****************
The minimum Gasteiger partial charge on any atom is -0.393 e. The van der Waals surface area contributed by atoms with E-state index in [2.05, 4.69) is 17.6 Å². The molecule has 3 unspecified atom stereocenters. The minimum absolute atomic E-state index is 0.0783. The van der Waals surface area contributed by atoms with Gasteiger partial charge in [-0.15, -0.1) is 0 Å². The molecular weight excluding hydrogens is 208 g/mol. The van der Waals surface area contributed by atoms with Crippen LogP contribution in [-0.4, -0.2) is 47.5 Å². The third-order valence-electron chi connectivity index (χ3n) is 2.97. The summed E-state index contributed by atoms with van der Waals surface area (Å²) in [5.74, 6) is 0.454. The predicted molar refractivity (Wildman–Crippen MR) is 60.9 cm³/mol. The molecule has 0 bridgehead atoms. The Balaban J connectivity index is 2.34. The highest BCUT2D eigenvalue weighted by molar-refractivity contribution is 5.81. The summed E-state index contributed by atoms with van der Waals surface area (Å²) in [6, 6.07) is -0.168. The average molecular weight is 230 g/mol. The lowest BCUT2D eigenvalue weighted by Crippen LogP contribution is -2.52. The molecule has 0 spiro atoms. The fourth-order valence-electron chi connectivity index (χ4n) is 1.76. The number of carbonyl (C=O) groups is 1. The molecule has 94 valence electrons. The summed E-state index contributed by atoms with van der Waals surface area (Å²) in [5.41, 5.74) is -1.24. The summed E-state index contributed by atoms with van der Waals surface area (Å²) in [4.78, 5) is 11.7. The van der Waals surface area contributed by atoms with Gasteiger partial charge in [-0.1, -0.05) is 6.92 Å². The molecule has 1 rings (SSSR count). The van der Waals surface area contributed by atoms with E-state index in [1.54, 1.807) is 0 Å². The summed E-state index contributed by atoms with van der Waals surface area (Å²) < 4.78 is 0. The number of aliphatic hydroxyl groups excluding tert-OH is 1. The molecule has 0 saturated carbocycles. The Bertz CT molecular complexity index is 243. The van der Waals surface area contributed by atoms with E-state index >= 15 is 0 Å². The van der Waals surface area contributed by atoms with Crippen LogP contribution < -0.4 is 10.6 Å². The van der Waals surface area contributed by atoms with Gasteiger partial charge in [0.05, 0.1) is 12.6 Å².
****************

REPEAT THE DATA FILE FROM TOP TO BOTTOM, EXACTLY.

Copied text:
The minimum Gasteiger partial charge on any atom is -0.393 e. The van der Waals surface area contributed by atoms with E-state index in [2.05, 4.69) is 17.6 Å². The molecule has 3 unspecified atom stereocenters. The minimum absolute atomic E-state index is 0.0783. The van der Waals surface area contributed by atoms with Gasteiger partial charge in [-0.15, -0.1) is 0 Å². The molecular weight excluding hydrogens is 208 g/mol. The van der Waals surface area contributed by atoms with Crippen LogP contribution in [-0.4, -0.2) is 47.5 Å². The third-order valence-electron chi connectivity index (χ3n) is 2.97. The summed E-state index contributed by atoms with van der Waals surface area (Å²) in [5.74, 6) is 0.454. The predicted molar refractivity (Wildman–Crippen MR) is 60.9 cm³/mol. The molecule has 0 bridgehead atoms. The Balaban J connectivity index is 2.34. The highest BCUT2D eigenvalue weighted by molar-refractivity contribution is 5.81. The summed E-state index contributed by atoms with van der Waals surface area (Å²) in [6, 6.07) is -0.168. The average molecular weight is 230 g/mol. The lowest BCUT2D eigenvalue weighted by Crippen LogP contribution is -2.52. The molecule has 0 spiro atoms. The fourth-order valence-electron chi connectivity index (χ4n) is 1.76. The number of carbonyl (C=O) groups is 1. The molecule has 94 valence electrons. The summed E-state index contributed by atoms with van der Waals surface area (Å²) in [5.41, 5.74) is -1.24. The summed E-state index contributed by atoms with van der Waals surface area (Å²) in [4.78, 5) is 11.7. The van der Waals surface area contributed by atoms with Gasteiger partial charge in [-0.1, -0.05) is 6.92 Å². The molecule has 1 rings (SSSR count). The van der Waals surface area contributed by atoms with E-state index in [1.54, 1.807) is 0 Å². The summed E-state index contributed by atoms with van der Waals surface area (Å²) < 4.78 is 0. The number of aliphatic hydroxyl groups excluding tert-OH is 1. The molecule has 0 saturated carbocycles. The Bertz CT molecular complexity index is 243. The van der Waals surface area contributed by atoms with E-state index >= 15 is 0 Å². The van der Waals surface area contributed by atoms with Crippen LogP contribution < -0.4 is 10.6 Å². The van der Waals surface area contributed by atoms with Gasteiger partial charge in [0.05, 0.1) is 12.6 Å².